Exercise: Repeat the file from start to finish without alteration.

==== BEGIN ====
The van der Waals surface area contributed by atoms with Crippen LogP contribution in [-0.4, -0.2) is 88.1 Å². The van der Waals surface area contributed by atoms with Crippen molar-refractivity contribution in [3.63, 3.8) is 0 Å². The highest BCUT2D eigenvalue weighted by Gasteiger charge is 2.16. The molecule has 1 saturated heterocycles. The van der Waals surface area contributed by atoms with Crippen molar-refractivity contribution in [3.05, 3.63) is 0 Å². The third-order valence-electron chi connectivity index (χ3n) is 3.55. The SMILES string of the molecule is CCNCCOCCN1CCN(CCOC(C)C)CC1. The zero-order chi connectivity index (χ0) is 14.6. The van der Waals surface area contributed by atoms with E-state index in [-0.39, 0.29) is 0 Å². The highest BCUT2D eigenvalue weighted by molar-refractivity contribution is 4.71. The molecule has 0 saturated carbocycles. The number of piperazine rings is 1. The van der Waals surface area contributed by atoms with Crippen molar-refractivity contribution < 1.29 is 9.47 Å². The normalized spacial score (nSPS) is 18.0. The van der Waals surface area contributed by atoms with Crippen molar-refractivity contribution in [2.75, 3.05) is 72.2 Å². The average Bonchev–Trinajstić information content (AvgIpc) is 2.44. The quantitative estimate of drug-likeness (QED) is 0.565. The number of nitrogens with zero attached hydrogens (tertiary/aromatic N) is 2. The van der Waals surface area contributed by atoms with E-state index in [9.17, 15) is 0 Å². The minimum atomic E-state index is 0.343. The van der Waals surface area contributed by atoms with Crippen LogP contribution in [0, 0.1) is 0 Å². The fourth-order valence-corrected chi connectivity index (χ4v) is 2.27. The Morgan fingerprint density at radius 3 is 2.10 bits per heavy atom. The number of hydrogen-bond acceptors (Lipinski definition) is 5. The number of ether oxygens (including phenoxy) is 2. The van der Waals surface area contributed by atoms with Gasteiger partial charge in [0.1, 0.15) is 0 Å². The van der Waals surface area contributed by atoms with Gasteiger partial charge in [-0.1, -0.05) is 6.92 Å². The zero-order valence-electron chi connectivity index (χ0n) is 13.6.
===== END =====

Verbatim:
The van der Waals surface area contributed by atoms with Crippen LogP contribution in [-0.4, -0.2) is 88.1 Å². The van der Waals surface area contributed by atoms with Crippen molar-refractivity contribution in [3.63, 3.8) is 0 Å². The highest BCUT2D eigenvalue weighted by Gasteiger charge is 2.16. The molecule has 1 saturated heterocycles. The van der Waals surface area contributed by atoms with Crippen molar-refractivity contribution in [3.05, 3.63) is 0 Å². The third-order valence-electron chi connectivity index (χ3n) is 3.55. The SMILES string of the molecule is CCNCCOCCN1CCN(CCOC(C)C)CC1. The zero-order chi connectivity index (χ0) is 14.6. The van der Waals surface area contributed by atoms with E-state index in [-0.39, 0.29) is 0 Å². The highest BCUT2D eigenvalue weighted by molar-refractivity contribution is 4.71. The molecule has 0 saturated carbocycles. The number of piperazine rings is 1. The van der Waals surface area contributed by atoms with Crippen molar-refractivity contribution < 1.29 is 9.47 Å². The normalized spacial score (nSPS) is 18.0. The van der Waals surface area contributed by atoms with Crippen molar-refractivity contribution in [2.75, 3.05) is 72.2 Å². The average Bonchev–Trinajstić information content (AvgIpc) is 2.44. The quantitative estimate of drug-likeness (QED) is 0.565. The number of nitrogens with zero attached hydrogens (tertiary/aromatic N) is 2. The van der Waals surface area contributed by atoms with E-state index in [9.17, 15) is 0 Å². The minimum atomic E-state index is 0.343. The van der Waals surface area contributed by atoms with Crippen LogP contribution in [0, 0.1) is 0 Å². The fourth-order valence-corrected chi connectivity index (χ4v) is 2.27. The Morgan fingerprint density at radius 3 is 2.10 bits per heavy atom. The number of hydrogen-bond acceptors (Lipinski definition) is 5. The number of ether oxygens (including phenoxy) is 2. The van der Waals surface area contributed by atoms with Gasteiger partial charge in [0.1, 0.15) is 0 Å². The van der Waals surface area contributed by atoms with Gasteiger partial charge in [-0.1, -0.05) is 6.92 Å². The zero-order valence-electron chi connectivity index (χ0n) is 13.6.